Ding Dong: tasteless but harmless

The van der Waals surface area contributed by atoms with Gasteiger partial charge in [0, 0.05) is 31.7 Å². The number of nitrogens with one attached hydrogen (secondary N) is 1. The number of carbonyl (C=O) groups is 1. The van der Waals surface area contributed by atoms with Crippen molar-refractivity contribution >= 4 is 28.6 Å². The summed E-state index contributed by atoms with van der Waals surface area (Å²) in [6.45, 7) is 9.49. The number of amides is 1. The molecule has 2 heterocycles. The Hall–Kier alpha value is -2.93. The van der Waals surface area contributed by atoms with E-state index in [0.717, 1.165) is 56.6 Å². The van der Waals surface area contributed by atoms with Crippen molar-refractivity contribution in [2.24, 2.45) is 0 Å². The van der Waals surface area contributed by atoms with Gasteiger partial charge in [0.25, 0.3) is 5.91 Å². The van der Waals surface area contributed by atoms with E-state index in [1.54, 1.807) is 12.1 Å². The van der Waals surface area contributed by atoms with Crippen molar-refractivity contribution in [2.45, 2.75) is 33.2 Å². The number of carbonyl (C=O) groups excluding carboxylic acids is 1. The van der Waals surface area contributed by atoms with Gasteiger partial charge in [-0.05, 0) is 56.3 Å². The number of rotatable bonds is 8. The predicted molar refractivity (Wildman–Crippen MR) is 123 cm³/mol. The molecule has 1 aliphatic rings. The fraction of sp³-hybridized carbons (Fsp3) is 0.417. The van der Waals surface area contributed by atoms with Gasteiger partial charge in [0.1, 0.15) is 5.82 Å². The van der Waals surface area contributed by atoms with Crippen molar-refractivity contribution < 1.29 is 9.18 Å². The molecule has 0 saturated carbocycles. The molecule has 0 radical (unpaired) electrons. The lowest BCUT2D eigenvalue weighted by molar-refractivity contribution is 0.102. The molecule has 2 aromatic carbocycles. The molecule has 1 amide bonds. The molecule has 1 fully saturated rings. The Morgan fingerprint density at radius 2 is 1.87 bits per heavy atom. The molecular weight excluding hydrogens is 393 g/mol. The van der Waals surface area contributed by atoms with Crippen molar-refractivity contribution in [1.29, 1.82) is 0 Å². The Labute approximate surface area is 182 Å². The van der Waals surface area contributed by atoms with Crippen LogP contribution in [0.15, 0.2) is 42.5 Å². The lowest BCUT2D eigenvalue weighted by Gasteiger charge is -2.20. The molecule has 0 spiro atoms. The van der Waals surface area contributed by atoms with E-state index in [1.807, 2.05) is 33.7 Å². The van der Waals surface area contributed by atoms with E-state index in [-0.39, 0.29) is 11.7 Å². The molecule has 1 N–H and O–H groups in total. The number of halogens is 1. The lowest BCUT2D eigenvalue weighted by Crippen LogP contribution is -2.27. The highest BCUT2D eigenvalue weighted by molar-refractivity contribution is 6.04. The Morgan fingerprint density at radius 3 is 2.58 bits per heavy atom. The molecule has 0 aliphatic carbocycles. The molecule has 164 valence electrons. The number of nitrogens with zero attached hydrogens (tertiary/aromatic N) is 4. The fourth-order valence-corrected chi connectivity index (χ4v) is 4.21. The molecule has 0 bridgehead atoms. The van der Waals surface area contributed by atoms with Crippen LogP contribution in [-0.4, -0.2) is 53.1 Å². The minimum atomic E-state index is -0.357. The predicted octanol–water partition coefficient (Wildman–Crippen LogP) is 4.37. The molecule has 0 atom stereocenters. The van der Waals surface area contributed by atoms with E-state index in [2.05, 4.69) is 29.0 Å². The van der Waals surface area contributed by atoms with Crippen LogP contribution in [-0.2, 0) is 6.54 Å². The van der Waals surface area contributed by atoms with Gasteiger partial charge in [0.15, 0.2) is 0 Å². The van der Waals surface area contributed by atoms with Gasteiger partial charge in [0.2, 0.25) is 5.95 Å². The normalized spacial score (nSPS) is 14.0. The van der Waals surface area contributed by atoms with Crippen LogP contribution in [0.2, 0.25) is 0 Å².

So the BBC has caved in and banned Ding Dong! The Witch is Dead to placate the right wing press and others who cannot see the joke, handing a small victory for censorship to those who have been screaming loudest against the proposals in the Leveson Report. There have, of course, been other examples of songs the BBC felt the need to ban, all ridiculous. My favourite example has always been the 1930s ban on a recording by Frank Crumit of the old Irish song about a man who falls down drunk in the gutter where he is joined by a stray pig “till a lady passing by was heard to say: ‘You can tell a man who boozes by the company he chooses’ – and the pig got up and slowly walked away.” You see why Lord Reith thought this was unsuitable for the ears of the public because heavy drinking was and remains a serious social issue. Making light of the death of Margaret Thatcher is tasteless but harmless.
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